Local hurling and Gaelic football players try to ignite interest in the Irish sports
The people of Ireland have a gift for storytelling. Even though their history is filled with strife, the Irish always seem to bring the tales they weave to a glorious conclusion. I’m not Irish, though, and it wasn’t too long ago that my saga linked to the Emerald Isle had no happy ending in sight.
The story began in 2004 when I visited Ireland for the first time and fell in love with its music, history, culture, and especially its sports. Yes, they play soccer, rugby, and basketball there. But those are foreign sports, and all of them fail to capture the essence of what it means to be Irish.
For that, we have to look back more than 3,000 years to when the Celts introduced warrior training practices to the green fields of their homeland. They used flat, curved wooden sticks to propel a stuffed, leather ball toward a goal, fighting off opponents along the way. “Hurling,” they called it. And it hasn’t changed much over the millennia. Warriors in every corner of Ireland still play, simply for the pride of their home parish.
Growing in Number and Skill
When I was in Ireland, a stadium in Dublin full of 80,000 exuberant fans woke me from a sporting slumber. I bought a stick, or “hurley,” and brought it home, hoping I could find some way to be part of what I had just witnessed.
Like it always does, life got in the way. Two jobs, rent, car repairs, and before I knew it, years had passed with nothing to show for it. It took the death of a close friend to remind me that we aren’t guaranteed time to accomplish our goals.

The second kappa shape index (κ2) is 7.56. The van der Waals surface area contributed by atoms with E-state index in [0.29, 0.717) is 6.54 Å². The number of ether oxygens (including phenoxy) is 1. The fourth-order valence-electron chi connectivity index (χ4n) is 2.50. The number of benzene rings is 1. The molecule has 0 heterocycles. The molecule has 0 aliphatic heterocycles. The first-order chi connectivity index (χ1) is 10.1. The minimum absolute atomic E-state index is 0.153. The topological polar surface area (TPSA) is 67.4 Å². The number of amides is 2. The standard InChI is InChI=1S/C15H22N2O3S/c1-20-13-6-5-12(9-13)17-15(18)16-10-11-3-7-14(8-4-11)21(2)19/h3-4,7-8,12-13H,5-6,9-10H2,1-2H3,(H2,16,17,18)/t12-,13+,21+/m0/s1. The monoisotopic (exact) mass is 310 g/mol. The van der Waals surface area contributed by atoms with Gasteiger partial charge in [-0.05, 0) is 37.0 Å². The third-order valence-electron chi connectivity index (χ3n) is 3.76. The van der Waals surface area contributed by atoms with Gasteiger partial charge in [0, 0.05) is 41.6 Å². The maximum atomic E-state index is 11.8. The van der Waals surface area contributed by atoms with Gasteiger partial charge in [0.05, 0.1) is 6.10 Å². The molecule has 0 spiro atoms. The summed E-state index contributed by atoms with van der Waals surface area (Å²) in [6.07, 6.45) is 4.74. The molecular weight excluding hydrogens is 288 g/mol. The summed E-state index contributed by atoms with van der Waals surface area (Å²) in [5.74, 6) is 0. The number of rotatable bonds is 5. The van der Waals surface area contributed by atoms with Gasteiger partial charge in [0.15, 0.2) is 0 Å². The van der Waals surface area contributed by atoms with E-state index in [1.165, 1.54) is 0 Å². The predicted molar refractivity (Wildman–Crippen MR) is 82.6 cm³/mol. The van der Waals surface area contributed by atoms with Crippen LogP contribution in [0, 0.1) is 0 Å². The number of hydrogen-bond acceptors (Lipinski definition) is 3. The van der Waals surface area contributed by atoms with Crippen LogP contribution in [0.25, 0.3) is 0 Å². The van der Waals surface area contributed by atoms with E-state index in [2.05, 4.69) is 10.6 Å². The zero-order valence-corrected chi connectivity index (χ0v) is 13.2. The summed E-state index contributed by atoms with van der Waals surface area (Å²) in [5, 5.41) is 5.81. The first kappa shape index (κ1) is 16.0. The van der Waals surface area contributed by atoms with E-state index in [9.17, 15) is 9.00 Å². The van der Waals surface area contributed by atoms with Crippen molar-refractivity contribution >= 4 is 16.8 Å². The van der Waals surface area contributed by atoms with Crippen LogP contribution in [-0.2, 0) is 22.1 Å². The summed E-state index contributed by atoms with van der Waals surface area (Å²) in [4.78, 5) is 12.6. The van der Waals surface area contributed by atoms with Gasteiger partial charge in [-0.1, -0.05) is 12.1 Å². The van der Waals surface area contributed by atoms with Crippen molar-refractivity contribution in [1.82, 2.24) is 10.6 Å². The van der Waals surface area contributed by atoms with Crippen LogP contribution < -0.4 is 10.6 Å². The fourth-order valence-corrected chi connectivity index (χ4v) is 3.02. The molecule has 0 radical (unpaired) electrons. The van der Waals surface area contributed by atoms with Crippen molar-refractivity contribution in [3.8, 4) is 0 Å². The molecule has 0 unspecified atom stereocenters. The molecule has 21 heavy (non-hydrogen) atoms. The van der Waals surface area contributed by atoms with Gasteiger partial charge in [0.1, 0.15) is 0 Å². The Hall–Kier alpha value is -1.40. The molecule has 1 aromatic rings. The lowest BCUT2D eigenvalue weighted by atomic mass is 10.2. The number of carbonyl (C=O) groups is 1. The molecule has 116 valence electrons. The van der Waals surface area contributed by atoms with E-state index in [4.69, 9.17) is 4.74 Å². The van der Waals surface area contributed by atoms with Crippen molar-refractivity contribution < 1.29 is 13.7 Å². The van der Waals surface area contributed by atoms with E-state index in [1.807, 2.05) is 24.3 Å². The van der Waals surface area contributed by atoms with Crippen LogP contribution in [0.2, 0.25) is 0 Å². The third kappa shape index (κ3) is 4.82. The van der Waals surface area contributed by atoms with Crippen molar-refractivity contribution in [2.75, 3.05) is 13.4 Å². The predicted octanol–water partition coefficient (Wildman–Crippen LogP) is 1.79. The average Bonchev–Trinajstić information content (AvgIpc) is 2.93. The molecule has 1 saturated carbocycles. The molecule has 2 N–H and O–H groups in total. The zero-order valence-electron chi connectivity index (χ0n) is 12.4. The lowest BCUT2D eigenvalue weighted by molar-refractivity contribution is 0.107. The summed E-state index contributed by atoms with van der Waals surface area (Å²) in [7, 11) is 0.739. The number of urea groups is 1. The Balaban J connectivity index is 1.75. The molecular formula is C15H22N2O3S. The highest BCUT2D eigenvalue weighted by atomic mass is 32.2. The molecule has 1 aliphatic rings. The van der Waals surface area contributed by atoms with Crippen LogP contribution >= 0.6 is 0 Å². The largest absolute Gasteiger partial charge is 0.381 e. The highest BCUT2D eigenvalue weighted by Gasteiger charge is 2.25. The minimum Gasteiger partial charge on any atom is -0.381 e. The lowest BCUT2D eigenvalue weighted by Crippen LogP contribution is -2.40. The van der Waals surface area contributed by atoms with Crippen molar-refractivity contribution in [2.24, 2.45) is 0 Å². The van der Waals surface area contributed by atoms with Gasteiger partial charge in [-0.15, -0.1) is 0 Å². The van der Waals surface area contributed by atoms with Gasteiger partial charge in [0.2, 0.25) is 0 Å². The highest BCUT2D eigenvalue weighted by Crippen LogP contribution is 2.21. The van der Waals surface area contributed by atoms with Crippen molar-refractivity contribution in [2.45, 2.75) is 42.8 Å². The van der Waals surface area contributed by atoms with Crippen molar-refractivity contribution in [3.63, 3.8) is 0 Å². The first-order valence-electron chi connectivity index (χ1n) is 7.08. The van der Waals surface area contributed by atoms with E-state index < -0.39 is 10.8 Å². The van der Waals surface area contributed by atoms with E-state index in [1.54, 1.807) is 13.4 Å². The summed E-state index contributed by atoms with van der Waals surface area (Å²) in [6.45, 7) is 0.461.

Within four months, I was learning hurling from an Irish coach in Atlanta. Months later I was teaching three friends everything I had learned. From there, the Augusta Hurling Club was born.
We invited friends and family, but not having enough for our own full team, we played with the Atlanta club every chance we got. We grew in number and skill. We were doing the unimaginable, something that blew the mind of every Irish person I spoke to: Developing a club of American-born hurlers in a small Southern town.
Six years ago, we aimed to introduce hurling to more people. They came, and we were glad to have them. Since that time, the sports have taken off across the country. In the Southeast alone, the number of clubs has grown from five in 2011 to 20 today.
To attract soccer and rugby players, we began playing hurling’s sister sport, Gaelic football, in 2012. We even changed our name to Augusta Gaelic Sports Club to reflect that we included both of Ireland’s national pastimes. Those changes paid dividends as well.
Like every good story, though, complications must arise to create drama. As time pressed on, many of our members drifted to other pursuits. Some found jobs and moved away. Some got married, or joined the military. By spring of 2014, weekly practices had dwindled to a twosome. After months of futile effort reminding everyone we knew about these awesome sports, we decided to pack it in. The dream was over.
For two years I didn’t touch a hurley. The bags of equipment I bought for others to try, all sat in the dark corner of a closet I never opened. I returned to a familiar old pastime – playing pickup basketball with a couple of former Club members, Appling residents Chuck and Will Renfro, on Tuesdays.
Hurling eventually came up during between-game conversations. They missed it, they told me. I did too, but there was no sense in disturbing that ghost. Then another Appling resident, Nathan Montgomery, overheard us.
“Now, what sport is that?” he asked.